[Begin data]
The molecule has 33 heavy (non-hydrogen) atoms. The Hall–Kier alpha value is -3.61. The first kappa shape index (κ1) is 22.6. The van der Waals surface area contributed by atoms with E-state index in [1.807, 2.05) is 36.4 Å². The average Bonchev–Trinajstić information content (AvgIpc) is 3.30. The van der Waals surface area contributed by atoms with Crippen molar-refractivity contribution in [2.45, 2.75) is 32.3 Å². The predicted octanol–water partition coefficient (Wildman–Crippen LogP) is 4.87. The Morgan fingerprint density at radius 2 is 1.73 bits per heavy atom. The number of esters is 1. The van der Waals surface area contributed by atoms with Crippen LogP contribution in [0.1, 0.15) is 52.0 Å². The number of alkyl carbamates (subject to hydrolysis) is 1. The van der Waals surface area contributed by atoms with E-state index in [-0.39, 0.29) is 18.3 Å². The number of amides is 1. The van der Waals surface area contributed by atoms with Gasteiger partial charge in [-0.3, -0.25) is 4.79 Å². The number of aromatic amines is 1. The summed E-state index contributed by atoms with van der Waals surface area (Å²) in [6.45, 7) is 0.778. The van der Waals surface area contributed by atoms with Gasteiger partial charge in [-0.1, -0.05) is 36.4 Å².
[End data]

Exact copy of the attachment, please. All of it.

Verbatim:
The molecule has 33 heavy (non-hydrogen) atoms. The Hall–Kier alpha value is -3.61. The first kappa shape index (κ1) is 22.6. The van der Waals surface area contributed by atoms with E-state index in [1.807, 2.05) is 36.4 Å². The average Bonchev–Trinajstić information content (AvgIpc) is 3.30. The van der Waals surface area contributed by atoms with Crippen molar-refractivity contribution in [2.45, 2.75) is 32.3 Å². The predicted octanol–water partition coefficient (Wildman–Crippen LogP) is 4.87. The Morgan fingerprint density at radius 2 is 1.73 bits per heavy atom. The number of esters is 1. The van der Waals surface area contributed by atoms with Crippen LogP contribution in [0.1, 0.15) is 52.0 Å². The number of alkyl carbamates (subject to hydrolysis) is 1. The van der Waals surface area contributed by atoms with E-state index in [-0.39, 0.29) is 18.3 Å². The number of amides is 1. The van der Waals surface area contributed by atoms with Gasteiger partial charge in [-0.3, -0.25) is 4.79 Å². The number of aromatic amines is 1. The summed E-state index contributed by atoms with van der Waals surface area (Å²) in [6.45, 7) is 0.778. The van der Waals surface area contributed by atoms with Gasteiger partial charge in [-0.1, -0.05) is 36.4 Å².